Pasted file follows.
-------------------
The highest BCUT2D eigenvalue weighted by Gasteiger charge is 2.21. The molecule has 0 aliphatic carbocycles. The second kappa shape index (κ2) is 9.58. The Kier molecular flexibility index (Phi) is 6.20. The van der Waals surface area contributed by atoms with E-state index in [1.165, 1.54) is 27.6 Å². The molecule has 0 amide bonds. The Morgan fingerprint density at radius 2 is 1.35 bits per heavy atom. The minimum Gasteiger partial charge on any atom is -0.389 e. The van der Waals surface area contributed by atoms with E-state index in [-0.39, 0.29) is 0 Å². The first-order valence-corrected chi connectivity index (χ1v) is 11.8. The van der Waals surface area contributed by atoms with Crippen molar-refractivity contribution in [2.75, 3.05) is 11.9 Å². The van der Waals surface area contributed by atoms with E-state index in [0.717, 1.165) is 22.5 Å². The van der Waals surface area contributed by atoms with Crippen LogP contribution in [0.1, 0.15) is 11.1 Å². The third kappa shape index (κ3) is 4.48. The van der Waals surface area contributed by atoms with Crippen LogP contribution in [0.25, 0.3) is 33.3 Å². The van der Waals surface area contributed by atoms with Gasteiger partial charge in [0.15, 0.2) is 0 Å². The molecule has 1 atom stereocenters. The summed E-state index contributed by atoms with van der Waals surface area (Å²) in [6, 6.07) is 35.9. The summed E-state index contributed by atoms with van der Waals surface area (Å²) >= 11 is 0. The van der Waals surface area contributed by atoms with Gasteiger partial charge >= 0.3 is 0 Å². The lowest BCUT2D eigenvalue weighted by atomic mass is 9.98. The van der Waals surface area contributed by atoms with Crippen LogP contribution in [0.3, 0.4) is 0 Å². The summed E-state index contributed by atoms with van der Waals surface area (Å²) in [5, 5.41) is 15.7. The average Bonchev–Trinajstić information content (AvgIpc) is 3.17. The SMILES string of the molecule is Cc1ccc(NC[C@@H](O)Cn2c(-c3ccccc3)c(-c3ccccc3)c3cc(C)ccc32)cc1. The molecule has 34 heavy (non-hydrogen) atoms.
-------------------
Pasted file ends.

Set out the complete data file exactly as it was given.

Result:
The highest BCUT2D eigenvalue weighted by Gasteiger charge is 2.21. The molecule has 0 aliphatic carbocycles. The second kappa shape index (κ2) is 9.58. The Kier molecular flexibility index (Phi) is 6.20. The van der Waals surface area contributed by atoms with E-state index in [1.165, 1.54) is 27.6 Å². The molecule has 0 amide bonds. The Morgan fingerprint density at radius 2 is 1.35 bits per heavy atom. The minimum Gasteiger partial charge on any atom is -0.389 e. The van der Waals surface area contributed by atoms with E-state index in [-0.39, 0.29) is 0 Å². The first-order valence-corrected chi connectivity index (χ1v) is 11.8. The van der Waals surface area contributed by atoms with Crippen molar-refractivity contribution in [2.75, 3.05) is 11.9 Å². The van der Waals surface area contributed by atoms with E-state index in [0.717, 1.165) is 22.5 Å². The van der Waals surface area contributed by atoms with Crippen LogP contribution in [0.1, 0.15) is 11.1 Å². The third kappa shape index (κ3) is 4.48. The van der Waals surface area contributed by atoms with Crippen LogP contribution in [0.25, 0.3) is 33.3 Å². The van der Waals surface area contributed by atoms with Gasteiger partial charge in [0.15, 0.2) is 0 Å². The molecule has 1 atom stereocenters. The summed E-state index contributed by atoms with van der Waals surface area (Å²) in [6, 6.07) is 35.9. The summed E-state index contributed by atoms with van der Waals surface area (Å²) >= 11 is 0. The van der Waals surface area contributed by atoms with Gasteiger partial charge >= 0.3 is 0 Å². The lowest BCUT2D eigenvalue weighted by atomic mass is 9.98. The van der Waals surface area contributed by atoms with Crippen LogP contribution in [0.3, 0.4) is 0 Å². The summed E-state index contributed by atoms with van der Waals surface area (Å²) in [5, 5.41) is 15.7. The average Bonchev–Trinajstić information content (AvgIpc) is 3.17. The SMILES string of the molecule is Cc1ccc(NC[C@@H](O)Cn2c(-c3ccccc3)c(-c3ccccc3)c3cc(C)ccc32)cc1. The molecule has 34 heavy (non-hydrogen) atoms.